This is undoubtedly the most important processor. The compressor works on the dynamic range [Dynamic range ] of the input signal and reduces its amplitude when it goes beyond a certain limit. This reduction is expressed with a ratio; for example a 3:1 ratio means that when the signal goes over a certain threshold, the part of the signal above it gets reduced by 1/3:
On the left hand side of the previous figure we have the input signal before it gets compressed. Also we see the reference amplitudes measured in dBu and we notice that the signal's full dynamic range is 50 dB. The diagram also shows the threshold beyond which the compressor kicks into action. On the right hand diagram we see the result of a 3:1 compression. The part of the signal below the threshold has remained unvaried whilst the part above it has been reduced by 1/3, and has thus been lowered from 30 dB to 10 dB. The dynamic range of the overall signal has therefore been reduced from 50 dB to 30 dB.
Let's now take a detailed look at the compressor's controls:
Threshold: this value is expressed in dB and is the limit beyond which the compressor gets activated.
Ratio: quantifies the reduction in signal amplitude above the threshold. Some typical ratios are:
1:1 - no compression, the output signal is the same as the input signal.
2:1 - the signal above the threshold is halved. For example, if the signal goes above the threshold by 10 dB its value will be reduced to 5 dB.
other values include: 3:1, 4:1 etc. For values higher than 10:1, the compressor behaves practically like a limiter [Limiter ] .
In the following diagram a compression curve of a compressor is shown, for different compression ratio values:
The diagram shows the amplitude of the output signal in relation to the input signal. We can see how up to the threshold value the signal's amplitude is the same as that of the input signal. Beyond the threshold, compression takes place according to the set ratio.
Attack time: indicates the time taken by the compressor to be activated after the signal has gone beyond its threshold. It is stated in milliseconds. In the following diagram two situations, one with a short and with a long attack time, are compared.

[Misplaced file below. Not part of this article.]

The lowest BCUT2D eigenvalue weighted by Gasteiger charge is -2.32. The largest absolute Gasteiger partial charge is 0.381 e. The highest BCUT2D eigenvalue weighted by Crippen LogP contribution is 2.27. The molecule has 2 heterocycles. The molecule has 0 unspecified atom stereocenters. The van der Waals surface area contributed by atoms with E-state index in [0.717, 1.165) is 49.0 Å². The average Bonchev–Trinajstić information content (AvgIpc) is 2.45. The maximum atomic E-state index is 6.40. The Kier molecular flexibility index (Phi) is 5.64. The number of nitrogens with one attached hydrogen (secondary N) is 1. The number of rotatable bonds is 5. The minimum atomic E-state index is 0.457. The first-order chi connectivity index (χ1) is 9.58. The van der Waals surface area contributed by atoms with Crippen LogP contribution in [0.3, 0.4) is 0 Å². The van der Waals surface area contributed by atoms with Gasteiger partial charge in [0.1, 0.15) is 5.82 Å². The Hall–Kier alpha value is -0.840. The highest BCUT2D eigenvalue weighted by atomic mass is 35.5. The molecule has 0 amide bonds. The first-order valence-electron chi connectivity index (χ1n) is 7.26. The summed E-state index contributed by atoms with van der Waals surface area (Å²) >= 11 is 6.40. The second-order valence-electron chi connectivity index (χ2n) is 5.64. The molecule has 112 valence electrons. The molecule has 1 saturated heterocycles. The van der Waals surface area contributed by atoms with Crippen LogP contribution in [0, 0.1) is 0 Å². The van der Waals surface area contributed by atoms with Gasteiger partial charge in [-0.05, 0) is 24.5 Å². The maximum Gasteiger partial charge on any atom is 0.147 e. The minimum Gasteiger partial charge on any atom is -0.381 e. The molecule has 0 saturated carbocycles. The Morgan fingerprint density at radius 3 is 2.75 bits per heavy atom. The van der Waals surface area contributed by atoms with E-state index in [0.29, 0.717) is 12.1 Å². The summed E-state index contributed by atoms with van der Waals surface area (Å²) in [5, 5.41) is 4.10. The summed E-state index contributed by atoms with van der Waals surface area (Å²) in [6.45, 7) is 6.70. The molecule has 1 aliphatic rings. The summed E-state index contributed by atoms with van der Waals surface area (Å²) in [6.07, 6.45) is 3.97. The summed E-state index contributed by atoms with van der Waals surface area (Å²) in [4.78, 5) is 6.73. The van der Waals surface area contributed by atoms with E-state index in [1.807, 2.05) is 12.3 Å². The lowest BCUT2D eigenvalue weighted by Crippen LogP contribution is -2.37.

Having a long attack time means that the signal has gone beyond the preset threshold, but won't get compressed until the attack time has passed. Once the attack time has passed, the compressor reduces the signal's amplitude: this results in the initial part of sounds being highlighted.
Let's consider a bass drum whose sound envelope [Sound envelope ] initially has the form indicated in green:
By applying compression, the envelope becomes the one indicated in red. This strongly highlights the bass drum's attack, giving it a sharper sound.
Two opposite examples of the sound of a bass drum can be found in techno music and jazz. In techno music the sound of the bass drum must be very sharp, dry, aggressive, and therefore a high degree of compression takes place (4:1, for example) with a slow attack time (100 ms, for example). In jazz music the sound of the bass drum can be considered almost like an actual instrument, and therefore has a long tail sound, almost like a booming. In this case we'd use a lighter compression ratio (2:1, for example) and a very brief attack time (10 ms) to capture the whole sound envelope. For physical reasons, it is impossible to produce analogue compressors which have a very short or a complete lack of attack time. This is because circuits by their very nature have a reaction time every time the signal varies. An attack time equal to zero can be simulated on a sampled signal which has been stored in a RAM: in this case the compressor already knows the whole of the rate of the signal it will manipulate, and it is therefore possible to operate with zero attack time, although not in real-time.
Release time: this is the time taken by the compressor to return to absence of compression after the input signal has returned below the threshold, in other words to a 1:1 ratio. Its purpose is to soften the compressor's action.